California’s Stance on No-Fault Car Accidents
California Is a Fault State – What Does This Mean for No-Fault Car Accidents?
Although Los Angeles is a city with more than 527 miles worth of freeways and 7,000 miles of surface streets, it is notorious for its traffic congestion and accidents caused by negligent driving practices. West Coast Trial Lawyers know that in most cases, the court decides who is at fault and the guilty party’s insurance company usually becomes financially responsible for the damages.However, what if unpredictable conditions, such as a deer in the road or harsh weather, cause your vehicle to swerve off the road and damage someone else’s property? When it is unclear who is responsible for the car accident, or if the at party at fault is an inanimate object, insurance companies may not want to pay out the full amount you deserve.
California Is a Non-No-Fault State
California is a non no-fault state, meaning that some party involved has got to take the blame and burden of costs in the case of an accident that causes injury. The state requires drivers to prove their innocence, and the responsible party is forced to pay for their involvement in the accident. This usually ends up happening in court, as the two parties will sue each other and force the blame of burden on one another. Once you’ve proven the negligence of the other party you can receive financial compensation for your damages.
No-fault insurance is a specific type of car insurance coverage that assists with making payments to you and for your passengers’ medical bills if you get injured in a car collision, regardless of who’s at fault. This may also be labeled as Personal Injury Protection (PIP). PIP isn’t available in all states, though it is required in some and it is optional in the remaining others. The extent of coverage depends on what state it is in. California is currently not included as a No-Fault state, though purchasing PIP is optional.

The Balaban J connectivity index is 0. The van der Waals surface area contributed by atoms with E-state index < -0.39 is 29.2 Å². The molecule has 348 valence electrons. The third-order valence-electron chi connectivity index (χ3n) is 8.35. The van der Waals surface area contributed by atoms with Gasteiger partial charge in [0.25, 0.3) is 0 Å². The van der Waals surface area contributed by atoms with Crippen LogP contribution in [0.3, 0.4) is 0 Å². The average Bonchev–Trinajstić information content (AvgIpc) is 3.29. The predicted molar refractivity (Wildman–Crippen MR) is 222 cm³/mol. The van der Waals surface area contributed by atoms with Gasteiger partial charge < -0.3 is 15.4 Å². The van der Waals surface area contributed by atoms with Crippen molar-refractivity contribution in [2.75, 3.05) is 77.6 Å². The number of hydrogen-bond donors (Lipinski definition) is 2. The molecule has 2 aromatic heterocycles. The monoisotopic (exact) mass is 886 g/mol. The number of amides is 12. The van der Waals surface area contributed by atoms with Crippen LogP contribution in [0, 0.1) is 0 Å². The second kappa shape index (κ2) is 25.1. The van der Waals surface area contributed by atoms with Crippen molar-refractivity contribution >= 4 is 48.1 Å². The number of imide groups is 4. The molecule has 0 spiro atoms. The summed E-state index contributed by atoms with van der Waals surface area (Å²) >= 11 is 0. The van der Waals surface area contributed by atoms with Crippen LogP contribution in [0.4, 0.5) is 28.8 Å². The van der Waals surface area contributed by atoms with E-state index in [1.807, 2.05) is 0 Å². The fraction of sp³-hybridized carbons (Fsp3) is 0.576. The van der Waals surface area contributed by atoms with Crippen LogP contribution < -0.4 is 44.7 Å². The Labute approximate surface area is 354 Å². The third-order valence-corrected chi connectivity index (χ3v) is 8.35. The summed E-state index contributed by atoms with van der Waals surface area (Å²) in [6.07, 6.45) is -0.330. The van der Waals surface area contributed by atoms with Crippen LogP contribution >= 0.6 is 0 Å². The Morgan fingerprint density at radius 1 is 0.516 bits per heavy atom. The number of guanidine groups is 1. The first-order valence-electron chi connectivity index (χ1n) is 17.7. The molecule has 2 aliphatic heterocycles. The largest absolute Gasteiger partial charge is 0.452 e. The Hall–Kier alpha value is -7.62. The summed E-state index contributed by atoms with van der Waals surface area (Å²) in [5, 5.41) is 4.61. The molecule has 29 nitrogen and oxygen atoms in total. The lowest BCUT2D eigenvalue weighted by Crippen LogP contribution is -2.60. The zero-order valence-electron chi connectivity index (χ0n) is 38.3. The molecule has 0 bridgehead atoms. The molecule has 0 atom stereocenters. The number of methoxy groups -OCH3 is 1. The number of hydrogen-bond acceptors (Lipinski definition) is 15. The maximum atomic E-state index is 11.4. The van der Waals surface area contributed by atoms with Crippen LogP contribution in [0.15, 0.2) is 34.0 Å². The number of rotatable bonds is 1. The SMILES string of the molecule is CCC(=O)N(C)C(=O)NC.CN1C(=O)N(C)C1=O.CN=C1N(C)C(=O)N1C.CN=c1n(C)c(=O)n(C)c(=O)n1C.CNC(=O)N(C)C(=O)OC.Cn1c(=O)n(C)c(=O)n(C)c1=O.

California Auto Insurance Laws
In order to drive legally in California, you are required to maintain a specific amount of insurance. The minimum liability limits include:
- $15,000 for body injuries to one individual in a collision
- $30,000 for body injuries to more than one individual in a collision
- $5,000 for property damages caused by the collision
Drivers are expected to contact their local Department of Motor Vehicles (DMV) to notify them that they are withholding a substantial amount of insurance coverage. If you happen to cancel your insurance, the insurance company will inform the DMV and your vehicle registration will be suspended until you buy a new insurance policy along with showing evidence of that insurance.
It is highly recommended that drivers in California buy more than what the required minimum insurance is. This may not cover all of the expenses included if you are at fault for the accident. However, if you have access to additional coverage, you don’t have to worry about this.